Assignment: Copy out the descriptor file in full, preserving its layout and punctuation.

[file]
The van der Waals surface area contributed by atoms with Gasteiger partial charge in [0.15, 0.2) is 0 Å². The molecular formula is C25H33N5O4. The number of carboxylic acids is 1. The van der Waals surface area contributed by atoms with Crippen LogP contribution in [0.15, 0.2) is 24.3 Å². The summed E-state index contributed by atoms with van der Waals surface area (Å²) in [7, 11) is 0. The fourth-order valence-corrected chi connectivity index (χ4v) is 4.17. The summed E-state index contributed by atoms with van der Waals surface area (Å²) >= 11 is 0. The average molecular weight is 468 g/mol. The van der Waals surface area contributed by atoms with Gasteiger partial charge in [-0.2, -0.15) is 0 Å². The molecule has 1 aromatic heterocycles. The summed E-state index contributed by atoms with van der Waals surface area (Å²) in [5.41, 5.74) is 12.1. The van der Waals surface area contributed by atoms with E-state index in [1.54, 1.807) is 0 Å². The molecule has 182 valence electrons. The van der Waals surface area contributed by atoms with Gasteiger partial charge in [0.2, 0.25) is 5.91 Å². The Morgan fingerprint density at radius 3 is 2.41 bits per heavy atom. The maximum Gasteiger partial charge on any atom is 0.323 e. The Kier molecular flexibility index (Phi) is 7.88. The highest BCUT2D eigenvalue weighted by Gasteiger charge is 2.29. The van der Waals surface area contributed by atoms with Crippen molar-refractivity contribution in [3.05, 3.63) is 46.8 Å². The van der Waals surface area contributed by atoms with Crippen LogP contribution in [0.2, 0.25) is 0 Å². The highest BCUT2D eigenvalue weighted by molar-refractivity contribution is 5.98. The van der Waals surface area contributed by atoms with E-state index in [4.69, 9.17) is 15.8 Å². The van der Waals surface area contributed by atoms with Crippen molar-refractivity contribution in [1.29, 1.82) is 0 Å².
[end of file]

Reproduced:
The van der Waals surface area contributed by atoms with Gasteiger partial charge in [0.15, 0.2) is 0 Å². The molecular formula is C25H33N5O4. The number of carboxylic acids is 1. The van der Waals surface area contributed by atoms with Crippen LogP contribution in [0.15, 0.2) is 24.3 Å². The summed E-state index contributed by atoms with van der Waals surface area (Å²) in [7, 11) is 0. The fourth-order valence-corrected chi connectivity index (χ4v) is 4.17. The summed E-state index contributed by atoms with van der Waals surface area (Å²) >= 11 is 0. The average molecular weight is 468 g/mol. The van der Waals surface area contributed by atoms with Gasteiger partial charge in [-0.2, -0.15) is 0 Å². The molecule has 1 aromatic heterocycles. The summed E-state index contributed by atoms with van der Waals surface area (Å²) in [5.41, 5.74) is 12.1. The van der Waals surface area contributed by atoms with E-state index in [1.54, 1.807) is 0 Å². The molecule has 182 valence electrons. The van der Waals surface area contributed by atoms with Gasteiger partial charge in [0.2, 0.25) is 5.91 Å². The Morgan fingerprint density at radius 3 is 2.41 bits per heavy atom. The maximum Gasteiger partial charge on any atom is 0.323 e. The Kier molecular flexibility index (Phi) is 7.88. The highest BCUT2D eigenvalue weighted by Gasteiger charge is 2.29. The van der Waals surface area contributed by atoms with Crippen molar-refractivity contribution in [3.05, 3.63) is 46.8 Å². The van der Waals surface area contributed by atoms with Crippen LogP contribution in [0.2, 0.25) is 0 Å². The highest BCUT2D eigenvalue weighted by molar-refractivity contribution is 5.98. The van der Waals surface area contributed by atoms with E-state index in [4.69, 9.17) is 15.8 Å². The van der Waals surface area contributed by atoms with Crippen molar-refractivity contribution in [1.29, 1.82) is 0 Å².